Oil giant Shell has plummeted to a mammoth £16bn full-year loss after hefty writedowns as oil prices crashed amid the pandemic.
The plunge into the red compares with profits of £11.6bn in 2019 and comes after it was forced to slash the value of the oil in its fields last year as prices collapsed.
The cost of crude has since started to recover, but not enough to prevent Shell slumping to a £2.9bn loss in the final three months of the year.
Shell said that, on an adjusted basis, it made earnings of £289m in the fourth quarter, though this was worse than expected and 87% lower than a year earlier.
The group has been making swingeing cost cuts to weather the crisis, announcing in September plans to axe between 7000 and 9000 jobs worldwide.
Chief executive Ben van Beurden said the group had taken “tough but decisive actions”.
“We are coming out of 2020 with a stronger balance sheet, ready to accelerate our strategy and make the future of energy,” he said.
“We are committed to our progressive dividend policy and expect to grow our US dollar dividend per share by around 4% as of the first quarter 2021.”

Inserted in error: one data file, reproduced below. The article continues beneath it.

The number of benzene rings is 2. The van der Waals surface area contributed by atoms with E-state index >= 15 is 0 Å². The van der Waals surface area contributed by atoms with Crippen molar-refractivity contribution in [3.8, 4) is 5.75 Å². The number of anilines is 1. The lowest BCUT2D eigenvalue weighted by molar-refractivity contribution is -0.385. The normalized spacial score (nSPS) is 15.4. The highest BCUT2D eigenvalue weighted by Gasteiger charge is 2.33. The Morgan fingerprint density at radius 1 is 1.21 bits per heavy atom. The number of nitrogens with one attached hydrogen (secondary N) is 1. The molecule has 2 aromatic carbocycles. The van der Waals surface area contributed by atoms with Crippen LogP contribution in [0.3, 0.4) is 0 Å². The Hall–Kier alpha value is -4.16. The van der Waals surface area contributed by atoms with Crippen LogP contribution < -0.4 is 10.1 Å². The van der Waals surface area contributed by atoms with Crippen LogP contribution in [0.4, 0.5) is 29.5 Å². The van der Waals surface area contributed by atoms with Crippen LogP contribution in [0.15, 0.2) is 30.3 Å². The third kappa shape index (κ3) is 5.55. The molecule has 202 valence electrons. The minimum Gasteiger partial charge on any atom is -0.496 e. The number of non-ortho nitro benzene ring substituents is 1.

The figures come after rival BP reported the biggest losses in its history on Tuesday, when plunging oil prices and demand sent it tumbling into the red by £13.2bn in 2020
BP’s figures showed the impact of £12.8bn in write-offs made in the summer after Brent crude oil prices plummeted during the crisis.
Despite the eye-watering losses, FTSE-100 listed Shell boosted its dividend in a more bullish sign for the year ahead, saying it expected to raise the payout by 4% in the first three months of 2021 from the previous quarter.
Last year, it cut its dividend for the first time since the Second World War in the face of the crisis.
Its figures showed current cost of supply (CCS) losses of £14.6bn for 2020 against earnings of £11.3bn in 2019.
Shell has been forced to write off more than £20bn since the start of the crisis.
It gave a cautious outlook for 2021, echoing comments by BP earlier this week, when it rattled investors with predictions that demand will remain under pressure.
“As a result of the Covid-19 pandemic, there continues to be significant uncertainty in the macroeconomic conditions, with an expected negative impact on demand for oil, gas and related products,” Shell said.
The investment manager at Brewin Dolphin Aberdeen says the figures demonstrate a “highly challenging environment” for oil and gas.
Stuart Lamont said: “Royal Dutch Shell’s results follow a similar pattern to BP’s earlier in the week, demonstrating the highly challenging environment for oil and gas companies over the past year.
“Adjusted earnings – the company’s preferred profit measure – have dropped sharply and the outlook for 2021 remains uncertain, with Shell suggesting it may need to curb production.”
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